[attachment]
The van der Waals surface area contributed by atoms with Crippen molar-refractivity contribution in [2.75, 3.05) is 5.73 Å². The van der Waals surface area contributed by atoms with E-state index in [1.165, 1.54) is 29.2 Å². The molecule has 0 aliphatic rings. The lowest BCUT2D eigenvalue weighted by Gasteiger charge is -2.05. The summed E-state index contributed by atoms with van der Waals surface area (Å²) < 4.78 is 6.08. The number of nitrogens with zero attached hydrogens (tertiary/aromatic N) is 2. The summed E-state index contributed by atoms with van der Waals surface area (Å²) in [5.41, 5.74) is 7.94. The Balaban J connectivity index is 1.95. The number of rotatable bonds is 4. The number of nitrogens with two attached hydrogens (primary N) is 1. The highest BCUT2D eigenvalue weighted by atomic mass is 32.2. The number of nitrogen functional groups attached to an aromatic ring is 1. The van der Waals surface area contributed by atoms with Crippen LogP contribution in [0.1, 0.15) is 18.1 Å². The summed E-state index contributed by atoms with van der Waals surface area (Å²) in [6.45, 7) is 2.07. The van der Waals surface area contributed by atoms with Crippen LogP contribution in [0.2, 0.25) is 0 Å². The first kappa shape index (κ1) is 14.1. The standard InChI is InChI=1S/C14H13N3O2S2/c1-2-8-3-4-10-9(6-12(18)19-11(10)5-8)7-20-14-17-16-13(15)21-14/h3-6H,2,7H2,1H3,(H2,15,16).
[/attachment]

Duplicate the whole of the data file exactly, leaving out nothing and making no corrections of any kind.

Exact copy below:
The van der Waals surface area contributed by atoms with Crippen molar-refractivity contribution in [2.75, 3.05) is 5.73 Å². The van der Waals surface area contributed by atoms with E-state index in [1.165, 1.54) is 29.2 Å². The molecule has 0 aliphatic rings. The lowest BCUT2D eigenvalue weighted by Gasteiger charge is -2.05. The summed E-state index contributed by atoms with van der Waals surface area (Å²) < 4.78 is 6.08. The number of nitrogens with zero attached hydrogens (tertiary/aromatic N) is 2. The summed E-state index contributed by atoms with van der Waals surface area (Å²) in [5.41, 5.74) is 7.94. The Balaban J connectivity index is 1.95. The number of rotatable bonds is 4. The number of nitrogens with two attached hydrogens (primary N) is 1. The highest BCUT2D eigenvalue weighted by atomic mass is 32.2. The number of nitrogen functional groups attached to an aromatic ring is 1. The van der Waals surface area contributed by atoms with Crippen LogP contribution in [0.1, 0.15) is 18.1 Å². The summed E-state index contributed by atoms with van der Waals surface area (Å²) in [6.45, 7) is 2.07. The van der Waals surface area contributed by atoms with Crippen LogP contribution in [0.2, 0.25) is 0 Å². The first kappa shape index (κ1) is 14.1. The standard InChI is InChI=1S/C14H13N3O2S2/c1-2-8-3-4-10-9(6-12(18)19-11(10)5-8)7-20-14-17-16-13(15)21-14/h3-6H,2,7H2,1H3,(H2,15,16).